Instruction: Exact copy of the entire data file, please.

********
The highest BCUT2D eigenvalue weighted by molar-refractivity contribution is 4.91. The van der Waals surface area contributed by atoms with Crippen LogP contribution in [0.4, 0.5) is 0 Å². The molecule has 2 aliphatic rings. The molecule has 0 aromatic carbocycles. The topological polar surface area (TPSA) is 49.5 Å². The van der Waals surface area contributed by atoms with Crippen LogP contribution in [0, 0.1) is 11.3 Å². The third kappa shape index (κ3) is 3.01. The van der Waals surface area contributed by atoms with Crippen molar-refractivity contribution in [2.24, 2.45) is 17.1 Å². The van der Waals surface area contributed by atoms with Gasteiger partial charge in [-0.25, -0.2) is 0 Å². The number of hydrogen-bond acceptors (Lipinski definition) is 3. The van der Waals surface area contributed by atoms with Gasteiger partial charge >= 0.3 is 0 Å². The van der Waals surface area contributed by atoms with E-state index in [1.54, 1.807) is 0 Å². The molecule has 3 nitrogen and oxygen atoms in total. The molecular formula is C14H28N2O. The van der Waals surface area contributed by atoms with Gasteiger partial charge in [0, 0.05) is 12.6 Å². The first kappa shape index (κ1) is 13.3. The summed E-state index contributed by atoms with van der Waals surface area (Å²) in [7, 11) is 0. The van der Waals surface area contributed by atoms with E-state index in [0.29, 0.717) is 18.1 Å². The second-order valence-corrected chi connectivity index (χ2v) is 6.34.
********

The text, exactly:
The highest BCUT2D eigenvalue weighted by molar-refractivity contribution is 4.91. The van der Waals surface area contributed by atoms with Crippen LogP contribution in [0.4, 0.5) is 0 Å². The molecule has 2 aliphatic rings. The molecule has 0 aromatic carbocycles. The topological polar surface area (TPSA) is 49.5 Å². The van der Waals surface area contributed by atoms with Crippen LogP contribution in [0, 0.1) is 11.3 Å². The third kappa shape index (κ3) is 3.01. The van der Waals surface area contributed by atoms with Crippen molar-refractivity contribution in [2.24, 2.45) is 17.1 Å². The van der Waals surface area contributed by atoms with Gasteiger partial charge in [-0.25, -0.2) is 0 Å². The number of hydrogen-bond acceptors (Lipinski definition) is 3. The van der Waals surface area contributed by atoms with Gasteiger partial charge >= 0.3 is 0 Å². The van der Waals surface area contributed by atoms with E-state index in [1.54, 1.807) is 0 Å². The molecule has 3 nitrogen and oxygen atoms in total. The molecular formula is C14H28N2O. The van der Waals surface area contributed by atoms with Gasteiger partial charge in [0, 0.05) is 12.6 Å². The first kappa shape index (κ1) is 13.3. The summed E-state index contributed by atoms with van der Waals surface area (Å²) in [7, 11) is 0. The van der Waals surface area contributed by atoms with E-state index in [0.29, 0.717) is 18.1 Å². The second-order valence-corrected chi connectivity index (χ2v) is 6.34.